Written by Simon Austin — March 28, 2017
What exactly does a Sporting Director do? And why does the role arouse suspicion and even hostility in this country?
We asked Dr Dan Parnell, who leads research on the Master of Sport Directorship course at Manchester Metropolitan University, for his lowdown on the role:
WHAT DOES A SPORTING DIRECTOR DO?
Dan Parnell (right): "There has been some confusion about the role. I think a big reason is the title, which can shift from Director of Football to Technical Director to Performance Director. Many profess to know exactly what a Sporting Director should do, but often the specification is designed and developed ‘on the job’.
There remains no definition of the Sporting Director in academic literature. The following offering aims to give an insight into how the role should work.
The Sporting Director is the person responsible for the overall performance of the various sporting departments, which include first team, Under-21s, academy, scouting, medical and sport science. This responsibility ties hand-in-hand with the Sporting Director’s role, which is to develop and deliver the strategic plan towards achieving success in the club’s sporting aims. The Sporting Director should report directly to the Owner and/or Chief Executive Officer.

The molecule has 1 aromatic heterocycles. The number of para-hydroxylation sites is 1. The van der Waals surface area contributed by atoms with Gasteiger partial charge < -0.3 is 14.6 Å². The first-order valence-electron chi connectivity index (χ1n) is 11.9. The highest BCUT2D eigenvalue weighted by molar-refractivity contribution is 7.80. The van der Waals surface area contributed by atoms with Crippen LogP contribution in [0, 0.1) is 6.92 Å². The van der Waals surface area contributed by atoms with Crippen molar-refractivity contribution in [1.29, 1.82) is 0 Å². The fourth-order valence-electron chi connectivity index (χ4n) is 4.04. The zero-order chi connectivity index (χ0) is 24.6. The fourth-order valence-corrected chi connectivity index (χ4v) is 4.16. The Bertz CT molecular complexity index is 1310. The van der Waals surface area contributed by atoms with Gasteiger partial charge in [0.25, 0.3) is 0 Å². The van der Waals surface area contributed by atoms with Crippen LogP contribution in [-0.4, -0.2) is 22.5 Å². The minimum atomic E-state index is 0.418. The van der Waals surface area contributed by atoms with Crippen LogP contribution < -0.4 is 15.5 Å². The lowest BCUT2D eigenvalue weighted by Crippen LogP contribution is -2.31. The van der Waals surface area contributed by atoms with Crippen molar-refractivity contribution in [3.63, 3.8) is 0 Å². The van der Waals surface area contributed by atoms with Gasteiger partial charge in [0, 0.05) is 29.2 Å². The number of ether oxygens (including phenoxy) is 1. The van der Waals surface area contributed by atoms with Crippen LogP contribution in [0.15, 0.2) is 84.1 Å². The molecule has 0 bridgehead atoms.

The key priorities for the Sporting Director are:
- Support the first team and head coach
- Maintain and manage a positive working relationship with the owner
- Employ the best people within budget as department heads
- Oversee the implementation of the club’s DNA and identity a suitable playing philosophy across all teams, from first team to Academy.
- Implement and maintain a scouting network
- Manage the movement of players in and out of the club
- Oversee the academy and development teams (extending to community foundations for talent identification)
- Oversee the performance departments including medical and sport science
- Oversee the training ground
The Sporting Director is the custodian of the club’s sporting performance and must have:
- Football industry knowledge
- Business and financial acumen
- Ability to lead and develop a high performance culture
- Ability to develop and deliver a strategy both strategically and operationally
- Understanding of - and the ability to deliver - good governance
- Ability to manage change and innovation
- Ability to manage research (monitor and evaluate) on relevant performance measures
They are the person employed by the owner or board to be the guardian of the club’s future, to protect their investment and bring on-field success through effective leadership and decision making in the short, medium and long-term."
IS THIS A GOOD MODEL FOR CLUBS TO ADOPT?
"Clubs need to develop a competitive advantage. Through the Sporting Director position, they can develop a strategy to improve both on and off-field performance success.
The increased finances in football have brought great rewards for all involved, including owners. Yet, with great reward, comes great risk: relegation for one,. Gary Neville was quoted as saying “the era of the gaffer is over”. Yes, too right. Things have changed and where they haven’t, they need to if owners want to protect and strengthen their club’s position.
Owners and investors are seeking a new breed of football person who can protect multi-million pound investments but also bring further success and rewards. Yes, the first-team head coach is integral to this, but clubs need a Sporting Director to fulfil a strategic role."